Christadelphians (or Brethren in Christ) is a name adopted by a religious body of recent development, which accepts Christ as its authority, but discards the name "Christian." This is said to be on account of the gross perversion of the word Christian. Christadelphlans assert that the faith of Christendom is made up of the fables predicted by Paul in 2Ti 4:4, and is entirely subversive of the faith once for all delivered to the saints.
I. Origin. — The organization, made up of independent ecclesiae, was founded by John Thomas, M.D. (q.v.), who was for a time an associate of Alexander Campbell, but who gradually changed his views from those of the Disciples of Christ" until he encountered the violent opposition of Mr. Campbell. Although Dr. Thomas secured a hearing in various Campbellite churches of the United States for many years succeeding 1843, lectured and wrote in his native country and England from 1848 to 1850, and afterwards spoke extensively in the United States: continually adding to the number of his adherents, the name Christadelphian was not adopted until 1864. Congress had exempted from war service the members of any religious body which was conscientiously opposed to bearing arms. In order to go upon record in a manner that would secure this exemption, the name was adopted and certified to by Dr. Thomas, in August or September, 1864. In this certificate he stated that the brethren of Ogle County, Il., to whom it was given, were in fellowship with similar organizations in England, Scotland, the British Provinces, and various cities of the United States, north and south. "New York," he added, "is the radiating centre at this time."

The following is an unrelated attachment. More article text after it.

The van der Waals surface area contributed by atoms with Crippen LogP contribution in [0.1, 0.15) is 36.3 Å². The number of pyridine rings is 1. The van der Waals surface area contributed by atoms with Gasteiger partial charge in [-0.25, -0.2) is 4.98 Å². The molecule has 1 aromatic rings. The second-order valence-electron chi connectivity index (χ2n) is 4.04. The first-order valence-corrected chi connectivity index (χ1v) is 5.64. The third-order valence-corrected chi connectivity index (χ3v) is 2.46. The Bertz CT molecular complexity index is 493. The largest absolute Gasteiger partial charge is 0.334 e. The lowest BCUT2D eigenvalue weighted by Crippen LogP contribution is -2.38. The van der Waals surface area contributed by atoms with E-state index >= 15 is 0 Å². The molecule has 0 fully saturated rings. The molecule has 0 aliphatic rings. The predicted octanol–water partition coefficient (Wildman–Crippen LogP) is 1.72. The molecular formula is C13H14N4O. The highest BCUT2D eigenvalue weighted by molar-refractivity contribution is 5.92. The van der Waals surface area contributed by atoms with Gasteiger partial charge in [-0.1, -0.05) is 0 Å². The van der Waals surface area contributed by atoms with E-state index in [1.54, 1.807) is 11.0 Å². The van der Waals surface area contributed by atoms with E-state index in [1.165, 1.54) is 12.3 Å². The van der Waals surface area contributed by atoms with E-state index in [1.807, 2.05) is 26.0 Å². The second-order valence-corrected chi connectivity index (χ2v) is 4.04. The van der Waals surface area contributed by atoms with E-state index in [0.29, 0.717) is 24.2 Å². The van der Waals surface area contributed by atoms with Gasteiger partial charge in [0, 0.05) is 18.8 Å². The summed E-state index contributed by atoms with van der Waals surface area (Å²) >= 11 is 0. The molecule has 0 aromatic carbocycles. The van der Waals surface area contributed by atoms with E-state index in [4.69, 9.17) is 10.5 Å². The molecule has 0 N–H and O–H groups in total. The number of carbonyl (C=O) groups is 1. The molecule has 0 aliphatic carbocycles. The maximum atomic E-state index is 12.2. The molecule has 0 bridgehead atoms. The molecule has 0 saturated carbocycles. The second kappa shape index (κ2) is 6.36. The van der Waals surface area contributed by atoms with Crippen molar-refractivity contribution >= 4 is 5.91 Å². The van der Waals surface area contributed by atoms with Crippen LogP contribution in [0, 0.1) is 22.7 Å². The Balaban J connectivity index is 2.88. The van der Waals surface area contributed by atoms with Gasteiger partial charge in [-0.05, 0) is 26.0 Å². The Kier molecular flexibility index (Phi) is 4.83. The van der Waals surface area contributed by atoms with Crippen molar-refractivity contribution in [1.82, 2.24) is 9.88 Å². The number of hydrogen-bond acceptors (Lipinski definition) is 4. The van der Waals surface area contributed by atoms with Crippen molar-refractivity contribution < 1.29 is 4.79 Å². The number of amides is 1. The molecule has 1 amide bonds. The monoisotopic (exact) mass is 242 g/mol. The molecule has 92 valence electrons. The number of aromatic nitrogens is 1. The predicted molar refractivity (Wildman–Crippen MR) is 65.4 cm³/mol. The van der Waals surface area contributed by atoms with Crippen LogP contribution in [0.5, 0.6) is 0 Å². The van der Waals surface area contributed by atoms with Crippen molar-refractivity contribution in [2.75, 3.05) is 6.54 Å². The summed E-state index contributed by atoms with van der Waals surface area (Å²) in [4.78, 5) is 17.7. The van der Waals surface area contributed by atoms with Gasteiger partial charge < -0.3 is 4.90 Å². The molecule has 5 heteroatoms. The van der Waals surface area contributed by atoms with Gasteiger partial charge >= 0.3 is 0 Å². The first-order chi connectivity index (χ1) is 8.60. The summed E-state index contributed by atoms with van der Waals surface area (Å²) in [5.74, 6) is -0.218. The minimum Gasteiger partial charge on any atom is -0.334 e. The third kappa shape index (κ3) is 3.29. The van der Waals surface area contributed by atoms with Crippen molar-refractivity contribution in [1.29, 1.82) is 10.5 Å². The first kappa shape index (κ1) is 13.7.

II. General Features, etc. — The Christadelphians have never had any clergy, and consequently little or no ecclesiastical organization. Their customs are very primitive and unostentatious. They assemble every first day of the week, to commemorate the death and resurrection of Jesus Christ by the breaking of bread and partaking of the cup. To this participation, however, none are admitted except those who have been immersed after making declaration of assent to the beliefs of the ecclesia. All communicants are considered as equals religiously, and any member may be designated to conduct the ceremonies at the meetings. After the commemoration of Christ's death a hymn is sung, and if any visitors are present some brother delivers an address. This always relates either to "the things concerning kingdom," to things concerning the name of Jesus Christ. It is a modest exposition of their creed, abounding in Scripture quotations, and delivered without rhetorical or oratorical adornment. No address is ever made, even to members alone, upon what are known as practical or moral topics. They hold that each one must learn from God's Word, or by private consultation, with reference to right conduct in daily life. They say that if an acceptance of the creed of Christadelphians does not produce right conduct, no amount of lecturing and exhortation will. They teach Christ-like living only by example. The address being over, it is announced that the purpose for which they had assembled being accomplished, the meeting may be considered as having terminated. No collection is permitted for any purpose, but there may be a small box in the room for the reception of any contributions Which persons care to make in an unobserved manner. It is not, however, announced that such is the fact. The expenses are exceedingly light, the meetings being held in some "upper room" hired for the purpose, and the payments met by the most quiet means. No church edifice has ever been erected by them, as their principles would not permit it. No direct effort is made to increase the membership. If increase results from voluntary acceptance of their doctrines, it is welcomed. In many cases an ecclesia includes but from four to 'ten persons. The largest, in Birmingham, England, includes about five hundred. It is not expected that a considerable proportion of any community will join their number, for they realize that they are so unconformed to the luxury. fashions, display, and excitement of the world that but few will accept of truth under such circumstances. They expect that at the second advent, which they believe to be very near, they will all, if found worthy, be made priests and kings, to rule with Christ on the earth. Of course only a small part of the race would be needed for that purpose, even as but a few can be induced to prepare themselves for it. They see this to be in harmony with the prophecies of Christ concerning the few that shall be saved. They also accept cheerfully the necessity of being unknown, devoid of influence, or even despised for the present, in view of future reward. They lose no time upon missionary schemes, temperance, or sectarian schools, or even organized charity. Whatever good is done should be done personally and quietly.